Not many buildings in Port Elizabeth have experienced such a varied usage over their lives. If buildings could divulge their secrets, this humble unprepossessing tiny building on the corner of Belmont Terrace and Western Road, would have many tales to tell.
Main picture: The Diocesan Grammar School on the corner of Belmont Terrace and Western Road
Diocesan Grammar School
The Anglican Church was always a pioneer in education. To further this mission, St. Mary’s Church began what became known as the Diocesan Grammar School under the auspices of St. Mary’s Vestry. The actual date of its establishment cannot be ascertained but according to W.F. Bunyan it must have been between the Bishop Gray’s first visit to Port Elizabeth in 1848 and his second visit in 1850 whereas Harradine states that it was founded in 1853. Bishop Gray was the first Anglican Bishop in Southern Africa. It was during Bishop Gray’s second visit that he discovered that the school had a membership of fifty scholars and three Masters. At this stage, the school was housed in temporary premises.
In 1853, the diocese of Grahamstown was formed out of the vast area which had been the oversight of Bishop Gray. The first Bishop of this new diocese was the Right Reverend J. Armstrong who in October 1855 laid the foundation stone of the Diocesan Grammar School. The site granted was that of the earlier Government School on the corner of Belmont Terrace and Western Road, and Sophy Gray was said to have designed it. The Headmaster was H. Hardwicke. With the opening of the Grey Institute, support for the school dwindled and it was finally closed in 1862.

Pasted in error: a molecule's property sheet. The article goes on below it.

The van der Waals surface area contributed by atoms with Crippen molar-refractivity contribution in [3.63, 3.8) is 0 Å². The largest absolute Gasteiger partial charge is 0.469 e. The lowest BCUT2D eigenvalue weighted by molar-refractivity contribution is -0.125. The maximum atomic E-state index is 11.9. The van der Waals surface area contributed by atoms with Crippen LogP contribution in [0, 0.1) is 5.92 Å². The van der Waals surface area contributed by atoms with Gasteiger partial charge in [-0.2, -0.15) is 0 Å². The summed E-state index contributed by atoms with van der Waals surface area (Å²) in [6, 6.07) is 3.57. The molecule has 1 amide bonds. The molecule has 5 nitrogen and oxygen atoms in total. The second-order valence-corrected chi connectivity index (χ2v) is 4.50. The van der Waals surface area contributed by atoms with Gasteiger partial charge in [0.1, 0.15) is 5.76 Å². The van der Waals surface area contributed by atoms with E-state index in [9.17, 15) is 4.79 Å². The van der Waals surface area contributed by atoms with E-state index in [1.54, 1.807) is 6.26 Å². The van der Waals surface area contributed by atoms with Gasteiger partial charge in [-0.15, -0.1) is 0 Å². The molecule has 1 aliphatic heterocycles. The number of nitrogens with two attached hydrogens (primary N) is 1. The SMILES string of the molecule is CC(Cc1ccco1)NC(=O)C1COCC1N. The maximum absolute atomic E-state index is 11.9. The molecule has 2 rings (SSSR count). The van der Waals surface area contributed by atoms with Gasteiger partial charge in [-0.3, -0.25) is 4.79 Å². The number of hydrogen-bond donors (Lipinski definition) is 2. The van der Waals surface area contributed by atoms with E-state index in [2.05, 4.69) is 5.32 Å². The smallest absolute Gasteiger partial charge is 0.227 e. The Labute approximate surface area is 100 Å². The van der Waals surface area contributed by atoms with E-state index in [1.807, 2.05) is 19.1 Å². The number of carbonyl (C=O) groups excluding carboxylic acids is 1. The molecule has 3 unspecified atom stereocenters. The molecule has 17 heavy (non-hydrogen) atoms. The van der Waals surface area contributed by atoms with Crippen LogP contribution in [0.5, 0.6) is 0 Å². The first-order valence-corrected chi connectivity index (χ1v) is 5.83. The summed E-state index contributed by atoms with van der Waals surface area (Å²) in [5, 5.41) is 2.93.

The building became the first Synagogue and then in 1878 the school was re-opened. The building was enlarged in 1880 and closed in 1893. The Lutheran community used it as a church between 1902 and 1907. and until becoming the Belmont Cafe in 1930, it was used for various educational purposes. The bell turret was removed in 1900 when the roof was being repaired.
The Story of the Collegiate Church of S. Mary the Virgin, Port Elizabeth. Short History and Pictorial Record by The Venerable W.F. Bunyan, Vice-Provost and Rector